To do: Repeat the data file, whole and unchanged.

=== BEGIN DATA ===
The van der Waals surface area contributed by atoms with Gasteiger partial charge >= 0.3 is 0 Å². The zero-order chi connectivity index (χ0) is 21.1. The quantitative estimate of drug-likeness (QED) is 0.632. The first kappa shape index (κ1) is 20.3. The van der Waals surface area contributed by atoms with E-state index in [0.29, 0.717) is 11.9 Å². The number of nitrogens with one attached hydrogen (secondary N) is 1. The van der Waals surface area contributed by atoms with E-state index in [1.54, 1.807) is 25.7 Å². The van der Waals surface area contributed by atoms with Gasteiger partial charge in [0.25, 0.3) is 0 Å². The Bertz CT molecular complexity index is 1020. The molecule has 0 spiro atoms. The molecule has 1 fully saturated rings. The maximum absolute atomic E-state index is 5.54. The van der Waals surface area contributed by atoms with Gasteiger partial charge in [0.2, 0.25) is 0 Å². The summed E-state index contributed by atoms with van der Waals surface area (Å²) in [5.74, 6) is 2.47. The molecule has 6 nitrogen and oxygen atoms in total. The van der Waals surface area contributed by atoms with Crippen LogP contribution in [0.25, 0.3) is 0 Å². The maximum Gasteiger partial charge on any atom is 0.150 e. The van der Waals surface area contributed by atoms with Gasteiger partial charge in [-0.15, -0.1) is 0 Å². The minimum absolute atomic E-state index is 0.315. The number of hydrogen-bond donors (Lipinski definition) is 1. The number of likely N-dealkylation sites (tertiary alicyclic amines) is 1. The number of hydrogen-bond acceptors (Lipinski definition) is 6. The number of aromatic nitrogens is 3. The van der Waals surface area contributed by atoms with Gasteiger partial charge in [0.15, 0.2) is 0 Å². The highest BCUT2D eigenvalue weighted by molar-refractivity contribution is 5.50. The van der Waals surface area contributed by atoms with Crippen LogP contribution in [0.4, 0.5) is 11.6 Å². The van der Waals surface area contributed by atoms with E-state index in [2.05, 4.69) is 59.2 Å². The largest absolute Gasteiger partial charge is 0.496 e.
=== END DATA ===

The van der Waals surface area contributed by atoms with Gasteiger partial charge >= 0.3 is 0 Å². The zero-order chi connectivity index (χ0) is 21.1. The quantitative estimate of drug-likeness (QED) is 0.632. The first kappa shape index (κ1) is 20.3. The van der Waals surface area contributed by atoms with E-state index in [0.29, 0.717) is 11.9 Å². The number of nitrogens with one attached hydrogen (secondary N) is 1. The van der Waals surface area contributed by atoms with E-state index in [1.54, 1.807) is 25.7 Å². The van der Waals surface area contributed by atoms with Gasteiger partial charge in [0.25, 0.3) is 0 Å². The Bertz CT molecular complexity index is 1020. The molecule has 0 spiro atoms. The molecule has 1 fully saturated rings. The maximum absolute atomic E-state index is 5.54. The van der Waals surface area contributed by atoms with Gasteiger partial charge in [0.2, 0.25) is 0 Å². The summed E-state index contributed by atoms with van der Waals surface area (Å²) in [5.74, 6) is 2.47. The molecule has 6 nitrogen and oxygen atoms in total. The van der Waals surface area contributed by atoms with Crippen LogP contribution in [0.25, 0.3) is 0 Å². The maximum Gasteiger partial charge on any atom is 0.150 e. The van der Waals surface area contributed by atoms with Gasteiger partial charge in [-0.15, -0.1) is 0 Å². The minimum absolute atomic E-state index is 0.315. The number of hydrogen-bond donors (Lipinski definition) is 1. The number of likely N-dealkylation sites (tertiary alicyclic amines) is 1. The number of hydrogen-bond acceptors (Lipinski definition) is 6. The number of aromatic nitrogens is 3. The van der Waals surface area contributed by atoms with Gasteiger partial charge in [0.15, 0.2) is 0 Å². The highest BCUT2D eigenvalue weighted by molar-refractivity contribution is 5.50. The van der Waals surface area contributed by atoms with Crippen LogP contribution in [0.4, 0.5) is 11.6 Å². The van der Waals surface area contributed by atoms with E-state index in [2.05, 4.69) is 59.2 Å². The largest absolute Gasteiger partial charge is 0.496 e.